Generational differences are another example of how loss is different for elders. Mary Pipher in her book, Another Country, illustrates how elders live in “another country.” The ways of the past are much different from the present she states. Mary Pipher defines these generational differences as different landscapes between the generations. These landscapes impact the ways different generations adapt to situations, emotions, and events in their lives. She states that as therapists it’s important to help families understand how these different landscapes play out in their lives. For example: The landscape of death and coping with loss was much different during the years elders were young adults. Elders experienced loss early on in their lives, and to them, loss was just a natural part of life. Elders in their 80’s and 90’s were intimately involved in the entire dying process from onset of the illness to the burying of the body. On the contrary, the baby boomer generation and younger generations of today have had much less experience with death early on and tend to view death more from the sidelines, (ie. what they are exposed to on TV, movies etc.).
Another example of landscape differences involves how the different generations were raised to express feelings. The emotional landscape for elders in their 80’s and 90’s involved different rules and ways of expression. I have been told over and over by elder clients that when someone was dying or died, they were told to keep their grief to themselves and just “tough it out.” Thus, the idea of talking with a therapist or adult child about loss or death would be considered almost a sin. Yet the emotional landscape of the younger generations of today, tend toward being more open to expressing their feelings about death and loss to professionals, therapists, rabbi’s, ministers, in support groups and to friends. When the two meet, there can be a great divide!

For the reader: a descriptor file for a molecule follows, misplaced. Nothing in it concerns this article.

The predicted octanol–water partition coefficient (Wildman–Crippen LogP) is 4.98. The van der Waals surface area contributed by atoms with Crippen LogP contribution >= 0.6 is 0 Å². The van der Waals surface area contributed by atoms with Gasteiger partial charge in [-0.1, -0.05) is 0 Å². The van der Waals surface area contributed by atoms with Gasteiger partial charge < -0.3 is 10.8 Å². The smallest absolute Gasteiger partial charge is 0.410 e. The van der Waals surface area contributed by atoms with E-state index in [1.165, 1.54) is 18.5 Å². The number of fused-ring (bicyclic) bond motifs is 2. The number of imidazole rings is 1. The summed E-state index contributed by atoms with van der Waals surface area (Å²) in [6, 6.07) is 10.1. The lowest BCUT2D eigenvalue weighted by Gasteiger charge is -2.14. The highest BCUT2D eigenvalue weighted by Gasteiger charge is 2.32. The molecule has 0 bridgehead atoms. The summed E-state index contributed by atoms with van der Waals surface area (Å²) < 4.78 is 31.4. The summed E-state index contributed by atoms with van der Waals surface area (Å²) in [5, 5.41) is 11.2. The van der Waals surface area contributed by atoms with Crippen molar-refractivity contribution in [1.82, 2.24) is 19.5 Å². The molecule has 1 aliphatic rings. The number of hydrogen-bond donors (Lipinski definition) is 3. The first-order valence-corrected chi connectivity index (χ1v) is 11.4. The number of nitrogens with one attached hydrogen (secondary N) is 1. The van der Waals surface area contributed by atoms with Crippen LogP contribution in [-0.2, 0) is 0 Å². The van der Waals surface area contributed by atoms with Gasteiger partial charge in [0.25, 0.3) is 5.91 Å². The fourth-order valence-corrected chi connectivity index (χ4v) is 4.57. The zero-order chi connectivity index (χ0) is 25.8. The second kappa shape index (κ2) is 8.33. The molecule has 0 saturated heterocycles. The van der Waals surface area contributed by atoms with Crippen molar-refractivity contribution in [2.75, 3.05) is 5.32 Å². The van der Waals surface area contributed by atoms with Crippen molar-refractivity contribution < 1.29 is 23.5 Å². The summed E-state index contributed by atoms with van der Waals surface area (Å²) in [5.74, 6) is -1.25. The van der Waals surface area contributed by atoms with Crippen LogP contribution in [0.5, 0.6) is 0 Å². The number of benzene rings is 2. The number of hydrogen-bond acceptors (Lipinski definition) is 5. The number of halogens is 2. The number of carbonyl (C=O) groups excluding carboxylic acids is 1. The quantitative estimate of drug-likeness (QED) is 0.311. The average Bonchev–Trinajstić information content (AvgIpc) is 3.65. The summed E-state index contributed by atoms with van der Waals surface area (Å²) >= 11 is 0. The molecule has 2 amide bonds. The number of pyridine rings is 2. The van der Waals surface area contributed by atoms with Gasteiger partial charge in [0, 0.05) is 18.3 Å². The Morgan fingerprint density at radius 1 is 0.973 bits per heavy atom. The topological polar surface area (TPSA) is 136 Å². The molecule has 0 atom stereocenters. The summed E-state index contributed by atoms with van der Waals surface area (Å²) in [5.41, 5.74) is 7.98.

So How Do Therapists Intervene????
While it may not be possible to merge the different landscapes of the generations, there are effective ways to help create more awareness and understanding of these differences. Therapists who work with elders and their families have the privilege of supporting and helping these families finish well.